Tiny Cabin was First in His Career of Sustainable Building

Tiny Cabin was First in His Career of Sustainable Building

By Kris Capps for the Fairbanks Daily News-Miner, reprinted with permission.

In the early 2000s, Tom Marsik was a young student from the Czech Republic who dreamed of building a cabin in the wilderness and living in a pristine environment.

“I wanted to experience this life without modern technologies,” said Marsik, who is now an associate professor of sustainable energy at the University of Alaska Fairbanks.

When he first came to Alaska, he washed buses at Denali National Park. In 2001, he became friends with Bill Nemec, a park mechanic who lived in the Clear/Kobe area.

“I told Bill my dream to build a log cabin in the wilderness,” Marsik said. “He quickly educated me and said I can’t just go into the woods. He said, ‘Guess what? I have 160 acres in the wilderness and you can build your cabin on my land.’”

“I took Bill up on that and built a cabin,” he said. “I started building in 2003 and applied to stay for the winter.”

“I wanted to build from natural materials as much as possible,” Marsik said.

A friend helped initially. The small cabin was log chinked with moss and had a sod roof. Marsik lived in the cabin that winter of 2003-2004 and endured temperatures as cold as 40 degrees below zero.
Shortly thereafter, he went on to continue his education and earn his Ph.D. He built a hyper-efficient home in Dillingham that was certified as the “Tightest Residential Building” by the World Record Academy. This is an organization dedicated to chronicling these kinds of records.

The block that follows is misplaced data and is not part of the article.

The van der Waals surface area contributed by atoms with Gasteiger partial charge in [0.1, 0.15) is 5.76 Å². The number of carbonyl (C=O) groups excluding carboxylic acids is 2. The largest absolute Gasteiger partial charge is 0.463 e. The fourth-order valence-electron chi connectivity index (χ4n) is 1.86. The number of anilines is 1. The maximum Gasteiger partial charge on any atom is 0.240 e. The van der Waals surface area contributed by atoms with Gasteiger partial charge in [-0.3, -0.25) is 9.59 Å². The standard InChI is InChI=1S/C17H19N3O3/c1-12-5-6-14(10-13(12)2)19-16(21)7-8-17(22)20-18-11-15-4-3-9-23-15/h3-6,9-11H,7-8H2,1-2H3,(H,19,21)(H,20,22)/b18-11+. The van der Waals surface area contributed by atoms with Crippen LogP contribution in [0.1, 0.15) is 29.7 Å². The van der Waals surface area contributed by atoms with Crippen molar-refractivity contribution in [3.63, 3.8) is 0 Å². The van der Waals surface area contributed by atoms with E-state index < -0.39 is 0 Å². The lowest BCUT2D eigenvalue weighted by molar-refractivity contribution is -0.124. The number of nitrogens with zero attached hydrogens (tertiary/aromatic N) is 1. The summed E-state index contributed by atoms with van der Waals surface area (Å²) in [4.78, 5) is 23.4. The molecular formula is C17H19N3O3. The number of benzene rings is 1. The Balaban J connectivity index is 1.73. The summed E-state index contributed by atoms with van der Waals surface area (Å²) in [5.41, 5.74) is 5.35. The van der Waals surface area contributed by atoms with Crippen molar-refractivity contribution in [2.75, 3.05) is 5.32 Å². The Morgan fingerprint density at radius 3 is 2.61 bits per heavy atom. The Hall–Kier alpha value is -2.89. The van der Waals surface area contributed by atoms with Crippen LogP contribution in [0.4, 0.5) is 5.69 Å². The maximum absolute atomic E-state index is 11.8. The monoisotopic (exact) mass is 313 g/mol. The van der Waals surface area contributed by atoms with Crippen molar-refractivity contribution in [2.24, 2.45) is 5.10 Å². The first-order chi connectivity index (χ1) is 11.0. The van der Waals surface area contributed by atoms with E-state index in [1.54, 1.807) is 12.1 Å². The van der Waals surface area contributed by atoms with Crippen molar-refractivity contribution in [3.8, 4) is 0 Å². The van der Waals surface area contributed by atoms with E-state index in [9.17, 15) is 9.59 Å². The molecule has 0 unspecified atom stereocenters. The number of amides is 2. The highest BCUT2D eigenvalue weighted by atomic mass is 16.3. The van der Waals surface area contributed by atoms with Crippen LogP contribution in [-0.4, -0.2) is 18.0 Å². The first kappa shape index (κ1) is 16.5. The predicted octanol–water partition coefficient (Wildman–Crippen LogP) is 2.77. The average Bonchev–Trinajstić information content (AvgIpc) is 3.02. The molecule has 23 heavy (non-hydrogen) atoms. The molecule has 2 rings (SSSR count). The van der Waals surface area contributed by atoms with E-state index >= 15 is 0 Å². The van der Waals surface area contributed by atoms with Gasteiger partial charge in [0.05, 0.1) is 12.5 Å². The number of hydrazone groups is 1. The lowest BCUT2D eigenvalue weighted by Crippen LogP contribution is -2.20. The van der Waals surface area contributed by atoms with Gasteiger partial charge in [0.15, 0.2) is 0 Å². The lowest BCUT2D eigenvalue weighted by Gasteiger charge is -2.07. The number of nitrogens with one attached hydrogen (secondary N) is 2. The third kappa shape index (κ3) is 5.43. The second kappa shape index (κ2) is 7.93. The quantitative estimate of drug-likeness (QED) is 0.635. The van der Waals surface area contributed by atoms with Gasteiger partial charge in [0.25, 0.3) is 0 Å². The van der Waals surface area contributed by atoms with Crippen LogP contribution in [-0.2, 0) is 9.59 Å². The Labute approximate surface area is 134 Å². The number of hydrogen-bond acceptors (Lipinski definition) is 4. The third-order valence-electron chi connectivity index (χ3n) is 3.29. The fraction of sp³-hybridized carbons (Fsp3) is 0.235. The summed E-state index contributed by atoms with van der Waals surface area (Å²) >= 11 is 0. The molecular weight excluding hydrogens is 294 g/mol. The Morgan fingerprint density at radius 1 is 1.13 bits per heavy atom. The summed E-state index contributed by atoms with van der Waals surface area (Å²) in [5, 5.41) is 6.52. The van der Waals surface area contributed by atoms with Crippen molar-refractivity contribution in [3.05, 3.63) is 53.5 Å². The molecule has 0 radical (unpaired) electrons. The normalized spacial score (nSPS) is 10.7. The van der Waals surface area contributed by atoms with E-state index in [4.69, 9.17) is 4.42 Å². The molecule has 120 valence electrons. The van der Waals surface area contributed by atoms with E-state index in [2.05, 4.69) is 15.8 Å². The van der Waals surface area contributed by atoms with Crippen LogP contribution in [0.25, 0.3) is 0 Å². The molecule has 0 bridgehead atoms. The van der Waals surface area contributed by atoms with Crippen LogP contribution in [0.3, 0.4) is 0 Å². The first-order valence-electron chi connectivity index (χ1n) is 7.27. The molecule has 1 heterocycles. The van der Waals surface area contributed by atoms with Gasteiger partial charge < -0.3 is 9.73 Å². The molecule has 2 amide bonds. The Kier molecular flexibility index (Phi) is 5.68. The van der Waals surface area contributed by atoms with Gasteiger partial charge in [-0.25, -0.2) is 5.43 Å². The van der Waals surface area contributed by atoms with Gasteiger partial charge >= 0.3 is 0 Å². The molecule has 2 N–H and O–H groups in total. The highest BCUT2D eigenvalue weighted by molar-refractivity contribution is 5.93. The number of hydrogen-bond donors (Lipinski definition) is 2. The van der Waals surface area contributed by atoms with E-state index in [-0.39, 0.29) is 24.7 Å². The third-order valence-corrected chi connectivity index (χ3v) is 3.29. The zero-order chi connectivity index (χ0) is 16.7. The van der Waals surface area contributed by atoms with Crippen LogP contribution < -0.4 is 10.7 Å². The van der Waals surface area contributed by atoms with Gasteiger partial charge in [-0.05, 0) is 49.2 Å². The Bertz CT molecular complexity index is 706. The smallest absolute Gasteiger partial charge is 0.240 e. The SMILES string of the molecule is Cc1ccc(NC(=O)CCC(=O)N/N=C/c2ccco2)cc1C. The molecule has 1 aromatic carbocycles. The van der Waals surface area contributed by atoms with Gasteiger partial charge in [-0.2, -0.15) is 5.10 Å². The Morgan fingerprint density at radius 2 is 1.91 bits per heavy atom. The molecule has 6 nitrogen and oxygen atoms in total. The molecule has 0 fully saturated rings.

The last time Marsik visited the cabin was about one year ago. He is grateful he was able to take his young daughter Denali there to see it.

Over the years, Marsik shared many public presentations about that long-ago project. Ironically, he gave that same presentation in early July for the Denali Education Center, probably at the same moment the cabin was burning down.

“It could very well be the cabin was lost in flames the day I was giving a presentation about my cabin,” he said.

After the presentation and a family trip to Byers Lake, he stopped at the entrance to Kobe Road on the way home and talked to firefighters. The entrance to Kobe Road was where firefighters accessed the Clear Fire to try to control it. The update posted at Kobe Road showed the fire had moved past his cabin.

“I knew there was a very good possibility my cabin was likely gone,” he said. “I knew the fire went through there.”

Sadly he was right.

“I’m at peace with that,” he said. “My adventure wasn’t really about the cabin. It was about the experience. That experience doesn’t go away.”

“Other structures, when they burn down, kind of leave a mess,” he said.

“My cabin came from nature and it went back to nature. I feel good about that aspect. The only thing that didn’t burn was the wood stove and stove pipe.”

Of course, he used nails during construction, but there were no toxic chemicals to pollute the environment.
His life work now is focusing on green building and he thinks of that cabin-building project as the foundation of his work.

“I do like to make that connection,” he said. “It was a way to be more sustainable and more thoughtful for future generations.”